It is essential that fertility regulation be standardised across Europe, according to Professor Paul Devroey of Brussels Free University. Speaking in Lyons, France at the annual meeting of the European Society of Human Reproduction and Embryology - of which he is chair - Professor Devroey made a provocative contribution to the ongoing debate about 'reproductive tourism'.
There are wide disparities between European countries on diverse aspects of fertility regulation - including the cost and success rate of fertility treatment, the availability and anonymity of sperm and egg donors, the amount that donors are allowed to be paid, the maximum number of embryos that can be implanted in a woman's womb, and whether and when embryos are allowed to be genetically screened. Reproductive tourism tends to be criticised from one of two perspectives - either as an indictment of overregulation in the tourist's home country, so that women are forced to travel unnecessarily in order to receive treatment; or as an indictment of under regulation in the tourist's destination country, so that women are tempted to undergo procedures that are overly risky and should be restricted.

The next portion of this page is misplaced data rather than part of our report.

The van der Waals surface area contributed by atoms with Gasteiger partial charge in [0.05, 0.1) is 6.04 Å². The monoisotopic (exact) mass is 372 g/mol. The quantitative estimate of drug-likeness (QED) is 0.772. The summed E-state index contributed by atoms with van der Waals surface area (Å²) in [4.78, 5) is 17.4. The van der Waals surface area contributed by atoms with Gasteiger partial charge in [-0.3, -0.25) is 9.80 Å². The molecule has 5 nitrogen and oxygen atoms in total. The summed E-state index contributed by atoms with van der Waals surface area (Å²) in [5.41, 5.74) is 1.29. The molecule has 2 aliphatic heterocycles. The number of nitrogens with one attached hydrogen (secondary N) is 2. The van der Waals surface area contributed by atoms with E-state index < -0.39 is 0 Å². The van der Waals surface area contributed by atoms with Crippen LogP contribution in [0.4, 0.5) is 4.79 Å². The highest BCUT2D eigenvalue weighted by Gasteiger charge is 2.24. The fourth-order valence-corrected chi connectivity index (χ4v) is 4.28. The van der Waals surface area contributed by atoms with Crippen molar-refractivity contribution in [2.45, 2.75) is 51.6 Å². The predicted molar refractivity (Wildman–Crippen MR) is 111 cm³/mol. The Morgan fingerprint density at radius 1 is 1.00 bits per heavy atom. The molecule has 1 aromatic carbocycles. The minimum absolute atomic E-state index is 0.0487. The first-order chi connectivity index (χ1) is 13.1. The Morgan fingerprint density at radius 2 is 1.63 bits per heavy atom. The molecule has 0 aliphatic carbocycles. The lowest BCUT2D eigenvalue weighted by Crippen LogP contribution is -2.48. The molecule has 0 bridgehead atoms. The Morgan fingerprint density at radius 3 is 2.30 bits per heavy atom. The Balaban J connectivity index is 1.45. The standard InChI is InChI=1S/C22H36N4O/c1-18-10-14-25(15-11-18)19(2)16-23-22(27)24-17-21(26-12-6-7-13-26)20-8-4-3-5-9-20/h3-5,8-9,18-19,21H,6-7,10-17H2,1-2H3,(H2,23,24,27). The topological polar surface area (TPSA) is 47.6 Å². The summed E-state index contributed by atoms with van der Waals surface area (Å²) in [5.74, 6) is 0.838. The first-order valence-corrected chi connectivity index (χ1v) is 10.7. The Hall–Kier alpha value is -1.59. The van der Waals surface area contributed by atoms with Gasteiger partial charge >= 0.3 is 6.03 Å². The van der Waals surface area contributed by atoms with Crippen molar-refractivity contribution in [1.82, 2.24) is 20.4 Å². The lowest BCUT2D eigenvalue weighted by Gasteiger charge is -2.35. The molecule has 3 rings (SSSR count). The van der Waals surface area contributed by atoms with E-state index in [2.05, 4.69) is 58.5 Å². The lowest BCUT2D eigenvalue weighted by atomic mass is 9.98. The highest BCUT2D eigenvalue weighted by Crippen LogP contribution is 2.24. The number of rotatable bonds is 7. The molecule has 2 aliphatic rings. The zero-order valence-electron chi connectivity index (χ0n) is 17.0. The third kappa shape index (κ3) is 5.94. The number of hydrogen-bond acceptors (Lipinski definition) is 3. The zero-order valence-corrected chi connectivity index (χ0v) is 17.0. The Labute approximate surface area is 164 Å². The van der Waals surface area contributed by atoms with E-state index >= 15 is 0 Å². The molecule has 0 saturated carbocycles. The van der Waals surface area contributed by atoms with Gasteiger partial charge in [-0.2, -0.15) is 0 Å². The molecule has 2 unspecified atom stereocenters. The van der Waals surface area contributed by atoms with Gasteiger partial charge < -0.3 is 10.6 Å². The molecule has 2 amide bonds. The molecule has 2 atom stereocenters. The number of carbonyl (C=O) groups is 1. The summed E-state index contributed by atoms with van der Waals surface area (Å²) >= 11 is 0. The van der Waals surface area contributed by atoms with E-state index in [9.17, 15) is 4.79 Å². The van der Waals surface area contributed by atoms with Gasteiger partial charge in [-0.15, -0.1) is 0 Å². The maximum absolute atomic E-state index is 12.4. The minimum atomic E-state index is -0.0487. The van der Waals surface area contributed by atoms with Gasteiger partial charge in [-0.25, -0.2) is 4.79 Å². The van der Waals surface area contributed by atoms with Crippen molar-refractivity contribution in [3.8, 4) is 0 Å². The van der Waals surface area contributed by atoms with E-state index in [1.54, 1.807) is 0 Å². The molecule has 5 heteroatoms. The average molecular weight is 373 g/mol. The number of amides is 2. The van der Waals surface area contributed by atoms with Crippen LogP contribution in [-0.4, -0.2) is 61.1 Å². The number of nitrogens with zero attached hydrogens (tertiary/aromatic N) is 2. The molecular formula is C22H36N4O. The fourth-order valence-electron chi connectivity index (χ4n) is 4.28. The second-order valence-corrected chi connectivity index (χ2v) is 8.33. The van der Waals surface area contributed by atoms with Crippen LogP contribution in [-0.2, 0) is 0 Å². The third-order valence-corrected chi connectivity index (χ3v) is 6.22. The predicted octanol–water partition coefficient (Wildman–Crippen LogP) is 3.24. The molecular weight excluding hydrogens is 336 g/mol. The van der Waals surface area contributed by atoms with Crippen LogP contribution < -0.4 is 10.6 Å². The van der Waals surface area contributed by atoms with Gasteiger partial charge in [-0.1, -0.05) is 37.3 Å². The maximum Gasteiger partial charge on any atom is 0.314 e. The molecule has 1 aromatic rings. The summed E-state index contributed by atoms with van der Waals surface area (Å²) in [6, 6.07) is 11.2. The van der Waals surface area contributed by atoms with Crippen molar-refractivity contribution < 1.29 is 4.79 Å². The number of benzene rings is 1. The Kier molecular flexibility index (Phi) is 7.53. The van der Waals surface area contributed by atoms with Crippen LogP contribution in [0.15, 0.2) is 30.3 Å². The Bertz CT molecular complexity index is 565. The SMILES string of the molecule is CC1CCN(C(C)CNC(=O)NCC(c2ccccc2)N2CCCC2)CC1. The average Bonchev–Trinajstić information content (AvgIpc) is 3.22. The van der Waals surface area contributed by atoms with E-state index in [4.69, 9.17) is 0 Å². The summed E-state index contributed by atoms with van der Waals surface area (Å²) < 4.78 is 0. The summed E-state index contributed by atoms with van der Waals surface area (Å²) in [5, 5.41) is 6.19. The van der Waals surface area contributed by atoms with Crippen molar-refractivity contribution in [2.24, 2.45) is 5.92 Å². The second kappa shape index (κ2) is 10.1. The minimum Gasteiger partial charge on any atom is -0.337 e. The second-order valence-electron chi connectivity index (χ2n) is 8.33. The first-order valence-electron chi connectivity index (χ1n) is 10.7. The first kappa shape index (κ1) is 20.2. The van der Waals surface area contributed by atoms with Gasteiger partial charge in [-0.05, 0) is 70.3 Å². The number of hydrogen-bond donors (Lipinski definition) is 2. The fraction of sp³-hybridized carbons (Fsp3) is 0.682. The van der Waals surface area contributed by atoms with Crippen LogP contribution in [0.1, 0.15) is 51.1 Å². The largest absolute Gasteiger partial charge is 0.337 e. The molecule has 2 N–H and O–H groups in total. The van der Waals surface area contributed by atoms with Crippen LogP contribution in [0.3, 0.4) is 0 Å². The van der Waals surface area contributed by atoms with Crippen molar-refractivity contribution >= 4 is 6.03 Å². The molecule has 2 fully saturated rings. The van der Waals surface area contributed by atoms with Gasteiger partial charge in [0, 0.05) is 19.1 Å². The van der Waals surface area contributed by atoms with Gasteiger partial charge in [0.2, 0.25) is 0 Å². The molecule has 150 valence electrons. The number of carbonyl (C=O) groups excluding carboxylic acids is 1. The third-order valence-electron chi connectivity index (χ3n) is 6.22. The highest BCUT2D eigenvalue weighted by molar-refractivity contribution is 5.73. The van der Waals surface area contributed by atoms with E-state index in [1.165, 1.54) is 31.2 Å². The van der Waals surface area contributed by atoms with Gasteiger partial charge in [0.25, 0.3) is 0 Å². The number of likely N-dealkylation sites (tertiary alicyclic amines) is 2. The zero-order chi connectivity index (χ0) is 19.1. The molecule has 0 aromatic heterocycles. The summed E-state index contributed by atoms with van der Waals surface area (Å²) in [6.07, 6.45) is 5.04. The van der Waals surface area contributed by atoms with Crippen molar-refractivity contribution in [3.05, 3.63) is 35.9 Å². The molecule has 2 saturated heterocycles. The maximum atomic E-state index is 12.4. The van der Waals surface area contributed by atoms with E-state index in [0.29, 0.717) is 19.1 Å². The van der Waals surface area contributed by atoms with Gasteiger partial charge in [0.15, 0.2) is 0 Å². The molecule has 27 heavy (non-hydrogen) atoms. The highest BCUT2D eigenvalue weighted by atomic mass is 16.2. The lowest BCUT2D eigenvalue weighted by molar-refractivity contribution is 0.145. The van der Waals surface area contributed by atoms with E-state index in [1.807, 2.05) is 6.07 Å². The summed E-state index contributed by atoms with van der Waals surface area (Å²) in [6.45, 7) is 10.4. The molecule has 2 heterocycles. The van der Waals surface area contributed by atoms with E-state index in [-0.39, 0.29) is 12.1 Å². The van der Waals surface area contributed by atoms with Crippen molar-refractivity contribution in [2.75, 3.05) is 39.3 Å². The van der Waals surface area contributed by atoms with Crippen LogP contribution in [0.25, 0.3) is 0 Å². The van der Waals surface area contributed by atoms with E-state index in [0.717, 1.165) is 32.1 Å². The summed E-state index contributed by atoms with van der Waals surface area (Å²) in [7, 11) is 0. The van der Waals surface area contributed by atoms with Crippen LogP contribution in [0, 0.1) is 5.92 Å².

Professor Devroey's comments encompass both perspectives. His key point is that the universality of human reproductive biology should be reflected in a universal set of laws governing fertility treatment. 'There is only one human body and human reproductive system', he told The Times newspaper. 'It is quite astonishing that well-proven treatments are not allowed in some countries, some of which also have laws on embryo transfer that are not in the best interests of patients' health.' He contrasts the 'rational and liberal approach' of certain European countries to the policies of countries that 'dismiss or misuse scientific findings'.
Professor Devroey proposes to establish a new taskforce to redress the situation. This taskforce would draw up a set of standards for fertility regulation, and would work alongside the European Commission and the European Parliament to harmonise such regulation. Others in the field are more sceptical about the scope for such an initiative, pointing out that harmonisation risks allowing those countries with the most restrictive fertility laws to set the universal standard. Furthermore, the disparity of European fertility regulation is underpinned by a disparity of cultural attitudes towards fertility issues, and these underlying cultural differences can be difficult to negotiate.